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  • Introducing the SLP Profession

    May is Better Speech and Hearing Month and a wonderful opportunity to increase awareness of every individual’s fundamental right to communication. Communication allows us to make social connections, develop emotional bonds with others, and have a sense of agency - to be active in the daily decisions of our lives. Visible markers, from a poster, ...
    Posted to Speech in the Schools (Weblog) on April 30, 2015
  • Fostering a Positive Environment for Meetings

    Meetings with families may occur annually, monthly or even weekly. People respond to their physical environment and to the communication styles of those around them. We can show our care and our understanding for parents/caregivers by how we arrange the materials and our interactions. The items that are on the table and within reach reflect our ...
    Posted to Speech in the Schools (Weblog) on April 24, 2015
  • Compensatory Articulation for /r/

    Compensatory articulation means that we can produce a sound in more than one way. We can use different configurations of our tongue, jaw, lips, etc. to form a target sound. This target sound is perceived to be the same sound by a listener regardless of which mouth posture we are using. Compensatory articulation guides /r/ production. In the ...
    Posted to Speech in the Schools (Weblog) on February 23, 2015
  • Learning with Small Steps

    When I was in middle school, I liked running and signed up for track team. When we met with the coach, she pointed to a far away water tower that was a tiny speck in the distance. “At the end of the season, you will be running to the water tower and back,” she announced.  I could barely see the water tower, and I did not ...
    Posted to Speech in the Schools (Weblog) on February 3, 2015
  • Book It, Part 25: You Did It!

    Every kid can benefit from the kind of positive reinforcement offered by the phrase, ''You did it!'' especially if it is offered in an exuberant voice. I say this because lately with a number of my younger and developmentally younger students I have been using the interactive book app Pat the Bunny, and the positive reinforcement ...
    Posted to Speech in the Schools (Weblog) on March 26, 2012
  • Fairy Tales in Speech Therapy!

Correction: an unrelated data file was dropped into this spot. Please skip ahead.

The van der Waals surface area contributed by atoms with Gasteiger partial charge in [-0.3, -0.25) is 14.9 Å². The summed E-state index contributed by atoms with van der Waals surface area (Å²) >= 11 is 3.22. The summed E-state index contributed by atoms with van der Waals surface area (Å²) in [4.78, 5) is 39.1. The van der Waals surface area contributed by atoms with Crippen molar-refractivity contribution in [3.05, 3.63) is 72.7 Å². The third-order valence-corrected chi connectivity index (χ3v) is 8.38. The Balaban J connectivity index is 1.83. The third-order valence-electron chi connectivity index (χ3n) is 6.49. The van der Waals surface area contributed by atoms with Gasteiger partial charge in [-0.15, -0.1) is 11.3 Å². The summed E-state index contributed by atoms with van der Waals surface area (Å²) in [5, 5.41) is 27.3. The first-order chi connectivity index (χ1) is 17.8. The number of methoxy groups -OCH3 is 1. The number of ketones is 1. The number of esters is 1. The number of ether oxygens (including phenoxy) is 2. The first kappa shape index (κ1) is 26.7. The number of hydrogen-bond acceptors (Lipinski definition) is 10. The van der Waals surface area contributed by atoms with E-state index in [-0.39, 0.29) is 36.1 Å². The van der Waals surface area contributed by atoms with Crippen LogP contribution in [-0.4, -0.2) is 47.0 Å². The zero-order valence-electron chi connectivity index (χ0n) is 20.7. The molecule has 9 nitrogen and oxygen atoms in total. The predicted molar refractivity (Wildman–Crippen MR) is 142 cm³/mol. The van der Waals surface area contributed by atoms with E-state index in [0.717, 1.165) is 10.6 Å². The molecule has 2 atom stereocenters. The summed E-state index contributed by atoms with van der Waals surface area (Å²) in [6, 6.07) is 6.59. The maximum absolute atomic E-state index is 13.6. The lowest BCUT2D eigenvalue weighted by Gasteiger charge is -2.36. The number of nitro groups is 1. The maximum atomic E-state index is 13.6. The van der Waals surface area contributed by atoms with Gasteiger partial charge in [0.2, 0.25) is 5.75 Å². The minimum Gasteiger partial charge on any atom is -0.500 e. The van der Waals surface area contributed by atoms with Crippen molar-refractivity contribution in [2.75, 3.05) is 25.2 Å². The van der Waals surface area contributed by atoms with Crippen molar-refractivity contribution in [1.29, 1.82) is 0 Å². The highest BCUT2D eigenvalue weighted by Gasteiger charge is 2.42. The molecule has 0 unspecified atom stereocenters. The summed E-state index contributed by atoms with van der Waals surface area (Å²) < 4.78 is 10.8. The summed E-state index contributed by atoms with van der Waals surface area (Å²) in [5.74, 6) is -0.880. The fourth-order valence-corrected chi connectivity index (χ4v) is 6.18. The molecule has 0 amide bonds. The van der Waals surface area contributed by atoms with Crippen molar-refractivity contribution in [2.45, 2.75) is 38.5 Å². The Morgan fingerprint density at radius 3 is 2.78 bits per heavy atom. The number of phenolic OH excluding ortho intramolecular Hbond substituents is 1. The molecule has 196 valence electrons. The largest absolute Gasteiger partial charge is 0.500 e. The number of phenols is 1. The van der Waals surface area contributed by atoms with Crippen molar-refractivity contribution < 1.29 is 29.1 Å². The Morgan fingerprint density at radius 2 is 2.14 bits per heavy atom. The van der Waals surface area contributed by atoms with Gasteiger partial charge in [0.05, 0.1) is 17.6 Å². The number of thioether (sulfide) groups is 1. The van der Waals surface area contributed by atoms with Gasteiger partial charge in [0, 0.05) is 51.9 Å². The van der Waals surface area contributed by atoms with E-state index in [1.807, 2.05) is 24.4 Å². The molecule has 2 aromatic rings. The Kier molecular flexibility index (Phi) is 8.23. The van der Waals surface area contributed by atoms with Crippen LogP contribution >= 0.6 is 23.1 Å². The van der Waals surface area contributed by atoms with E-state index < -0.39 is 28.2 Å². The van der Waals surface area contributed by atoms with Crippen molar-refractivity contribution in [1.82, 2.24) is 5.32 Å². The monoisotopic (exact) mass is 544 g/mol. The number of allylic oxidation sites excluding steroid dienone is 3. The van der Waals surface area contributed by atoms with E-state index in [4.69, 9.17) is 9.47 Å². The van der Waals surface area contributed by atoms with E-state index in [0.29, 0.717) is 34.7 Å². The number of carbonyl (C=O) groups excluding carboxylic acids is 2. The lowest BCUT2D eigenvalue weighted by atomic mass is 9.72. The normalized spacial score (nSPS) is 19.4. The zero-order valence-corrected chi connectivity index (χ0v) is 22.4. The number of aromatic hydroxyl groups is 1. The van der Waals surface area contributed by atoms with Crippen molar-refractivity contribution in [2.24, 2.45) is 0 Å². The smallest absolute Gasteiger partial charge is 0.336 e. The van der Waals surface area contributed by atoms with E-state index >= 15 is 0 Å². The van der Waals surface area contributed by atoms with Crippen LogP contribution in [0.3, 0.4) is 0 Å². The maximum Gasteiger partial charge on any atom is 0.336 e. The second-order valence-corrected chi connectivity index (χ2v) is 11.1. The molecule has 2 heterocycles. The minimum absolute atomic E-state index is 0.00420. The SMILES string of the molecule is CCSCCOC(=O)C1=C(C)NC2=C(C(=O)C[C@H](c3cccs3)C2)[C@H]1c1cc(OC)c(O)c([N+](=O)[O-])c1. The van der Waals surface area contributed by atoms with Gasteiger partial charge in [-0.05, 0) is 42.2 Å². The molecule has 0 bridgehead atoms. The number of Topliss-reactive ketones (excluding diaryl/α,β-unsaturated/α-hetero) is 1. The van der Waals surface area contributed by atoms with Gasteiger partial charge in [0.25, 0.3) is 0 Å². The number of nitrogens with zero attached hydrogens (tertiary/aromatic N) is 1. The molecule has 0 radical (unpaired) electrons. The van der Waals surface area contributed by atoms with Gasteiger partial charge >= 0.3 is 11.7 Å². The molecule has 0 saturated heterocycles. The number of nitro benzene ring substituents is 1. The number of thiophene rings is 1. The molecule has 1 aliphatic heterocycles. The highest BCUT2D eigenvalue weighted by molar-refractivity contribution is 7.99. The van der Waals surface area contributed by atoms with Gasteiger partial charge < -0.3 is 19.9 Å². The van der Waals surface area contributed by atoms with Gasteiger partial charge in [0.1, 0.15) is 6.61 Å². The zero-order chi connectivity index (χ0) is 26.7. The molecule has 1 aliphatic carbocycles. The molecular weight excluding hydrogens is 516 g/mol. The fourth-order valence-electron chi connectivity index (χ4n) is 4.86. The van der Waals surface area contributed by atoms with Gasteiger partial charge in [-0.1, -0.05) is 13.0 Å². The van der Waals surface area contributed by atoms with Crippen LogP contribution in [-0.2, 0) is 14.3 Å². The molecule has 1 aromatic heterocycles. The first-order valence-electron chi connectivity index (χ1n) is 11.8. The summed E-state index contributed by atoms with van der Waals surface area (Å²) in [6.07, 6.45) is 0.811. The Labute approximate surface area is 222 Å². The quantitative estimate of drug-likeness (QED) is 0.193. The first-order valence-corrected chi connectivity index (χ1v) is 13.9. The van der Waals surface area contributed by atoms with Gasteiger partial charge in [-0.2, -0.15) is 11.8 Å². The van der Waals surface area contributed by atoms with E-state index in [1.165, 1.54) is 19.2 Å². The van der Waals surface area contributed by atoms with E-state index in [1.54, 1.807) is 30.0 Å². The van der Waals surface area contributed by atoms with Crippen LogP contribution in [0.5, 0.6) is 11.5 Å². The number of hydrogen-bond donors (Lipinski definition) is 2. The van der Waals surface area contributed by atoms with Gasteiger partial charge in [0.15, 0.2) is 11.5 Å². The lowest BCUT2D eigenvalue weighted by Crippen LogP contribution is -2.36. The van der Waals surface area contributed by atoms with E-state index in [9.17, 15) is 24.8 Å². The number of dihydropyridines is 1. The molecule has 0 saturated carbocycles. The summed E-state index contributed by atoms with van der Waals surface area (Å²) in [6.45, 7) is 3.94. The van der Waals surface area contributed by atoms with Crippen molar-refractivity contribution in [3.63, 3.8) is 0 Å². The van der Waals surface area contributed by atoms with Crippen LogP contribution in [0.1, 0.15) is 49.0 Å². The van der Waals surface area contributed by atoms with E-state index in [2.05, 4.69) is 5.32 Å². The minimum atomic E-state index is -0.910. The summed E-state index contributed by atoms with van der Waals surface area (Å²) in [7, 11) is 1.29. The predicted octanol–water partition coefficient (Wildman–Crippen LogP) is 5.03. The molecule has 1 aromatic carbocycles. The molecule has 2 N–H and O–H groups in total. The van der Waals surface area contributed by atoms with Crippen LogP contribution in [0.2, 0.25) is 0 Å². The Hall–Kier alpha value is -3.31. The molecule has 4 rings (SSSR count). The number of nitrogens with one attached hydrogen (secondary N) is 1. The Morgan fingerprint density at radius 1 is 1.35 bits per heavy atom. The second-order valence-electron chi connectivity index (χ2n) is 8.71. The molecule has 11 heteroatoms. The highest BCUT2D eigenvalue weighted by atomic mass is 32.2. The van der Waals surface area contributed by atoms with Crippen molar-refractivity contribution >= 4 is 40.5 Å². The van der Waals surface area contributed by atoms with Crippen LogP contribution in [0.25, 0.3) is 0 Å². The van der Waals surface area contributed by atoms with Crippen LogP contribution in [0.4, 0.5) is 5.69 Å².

I've always loved reading classic fairy tales with my students. Not only are they great for their narrative structure, but they also play a big role in our culture.  Well, I really lucked out, because look what our librarian's daughter painted on the wall right outside my office!   As I walk to my room with my younger ...
    Posted to Speech in the Schools (Weblog) on February 6, 2012
  • Book It, Pt. 21: The Alphabet Comes to the Rescue

    Books continue to be my heroes in my school position, sometimes showing up to save me from ennui when I least expect it. I was recently doing a pull-over sort of session in the literacy center (the kindergarten class is nearby and my room is, well, not), and spied the colorful cover of Alphabet Rescue, by Audrey Wood and her son, Bruce. ...
    Posted to Speech in the Schools (Weblog) on January 30, 2012
  • Book It, Part 19: Start the Year off with a Positive Attitude

    This time of year, especially in the Northeast, it can seem like everyone is struggling with Seasonal Affective Disorder, including our students. It's cold, it's dark, and the smallest thing can set us off! As SLPs, we can be good counselors to our students and encourage positive self-talk for all sorts of occasions.  Self-talk ...
    Posted to Speech in the Schools (Weblog) on January 2, 2012
  • Alex’s Favorite Things 2011

    Last year I wrote a post, a la Oprah, about my favorite (speech therapy) things! Since it is that time of year again, I am going to discuss one favorite, recycled item! In the clinic I do some work for over the summer, there is an amazing long, transparent tube. I cannot tell you how much I have coveted this tube and wanted to take it ...
    Posted to Speech in the Schools (Weblog) on December 26, 2011
  • Book It, Part 15- Enjoy the Story of a Garden

    With Halloween coming next week, Pumpkin Circle is a picture book you might want to consider using in your therapy. Pumpkins are a surprisingly rich context for eliciting language! Kids love them, and in a way, they are fruit, an activity (carving jack o'lanterns), a scary symbol, and a link to the curriculum, all at the same ...
    Posted to Speech in the Schools (Weblog) on October 24, 2011
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